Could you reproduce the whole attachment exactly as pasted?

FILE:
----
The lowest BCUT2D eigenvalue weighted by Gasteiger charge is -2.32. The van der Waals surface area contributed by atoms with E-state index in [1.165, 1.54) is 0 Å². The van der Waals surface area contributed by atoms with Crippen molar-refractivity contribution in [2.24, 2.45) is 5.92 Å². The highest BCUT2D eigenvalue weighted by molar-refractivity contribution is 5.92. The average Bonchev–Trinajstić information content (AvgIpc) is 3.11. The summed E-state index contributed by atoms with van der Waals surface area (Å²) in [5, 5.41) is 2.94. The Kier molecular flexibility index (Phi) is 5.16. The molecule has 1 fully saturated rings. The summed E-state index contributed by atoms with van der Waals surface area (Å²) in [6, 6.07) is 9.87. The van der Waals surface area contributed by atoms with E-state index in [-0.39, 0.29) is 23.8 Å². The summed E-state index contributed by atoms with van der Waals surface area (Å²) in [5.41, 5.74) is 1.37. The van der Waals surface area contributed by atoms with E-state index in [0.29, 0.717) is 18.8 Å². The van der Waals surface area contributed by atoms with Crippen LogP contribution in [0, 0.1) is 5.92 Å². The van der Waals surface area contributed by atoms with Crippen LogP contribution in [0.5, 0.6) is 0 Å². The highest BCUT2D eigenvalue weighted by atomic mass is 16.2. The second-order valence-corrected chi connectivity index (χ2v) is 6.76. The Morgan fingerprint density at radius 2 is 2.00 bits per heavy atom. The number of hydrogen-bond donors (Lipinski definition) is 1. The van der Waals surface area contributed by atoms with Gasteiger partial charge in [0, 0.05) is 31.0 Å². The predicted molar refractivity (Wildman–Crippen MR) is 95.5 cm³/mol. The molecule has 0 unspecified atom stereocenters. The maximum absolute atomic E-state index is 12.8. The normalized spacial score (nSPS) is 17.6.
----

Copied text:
The lowest BCUT2D eigenvalue weighted by Gasteiger charge is -2.32. The van der Waals surface area contributed by atoms with E-state index in [1.165, 1.54) is 0 Å². The van der Waals surface area contributed by atoms with Crippen molar-refractivity contribution in [2.24, 2.45) is 5.92 Å². The highest BCUT2D eigenvalue weighted by molar-refractivity contribution is 5.92. The average Bonchev–Trinajstić information content (AvgIpc) is 3.11. The summed E-state index contributed by atoms with van der Waals surface area (Å²) in [5, 5.41) is 2.94. The Kier molecular flexibility index (Phi) is 5.16. The molecule has 1 fully saturated rings. The summed E-state index contributed by atoms with van der Waals surface area (Å²) in [6, 6.07) is 9.87. The van der Waals surface area contributed by atoms with E-state index in [-0.39, 0.29) is 23.8 Å². The summed E-state index contributed by atoms with van der Waals surface area (Å²) in [5.41, 5.74) is 1.37. The van der Waals surface area contributed by atoms with E-state index in [0.29, 0.717) is 18.8 Å². The van der Waals surface area contributed by atoms with Crippen LogP contribution in [0, 0.1) is 5.92 Å². The van der Waals surface area contributed by atoms with Crippen LogP contribution in [0.5, 0.6) is 0 Å². The highest BCUT2D eigenvalue weighted by atomic mass is 16.2. The second-order valence-corrected chi connectivity index (χ2v) is 6.76. The Morgan fingerprint density at radius 2 is 2.00 bits per heavy atom. The number of hydrogen-bond donors (Lipinski definition) is 1. The van der Waals surface area contributed by atoms with Gasteiger partial charge in [0, 0.05) is 31.0 Å². The predicted molar refractivity (Wildman–Crippen MR) is 95.5 cm³/mol. The molecule has 0 unspecified atom stereocenters. The maximum absolute atomic E-state index is 12.8. The normalized spacial score (nSPS) is 17.6.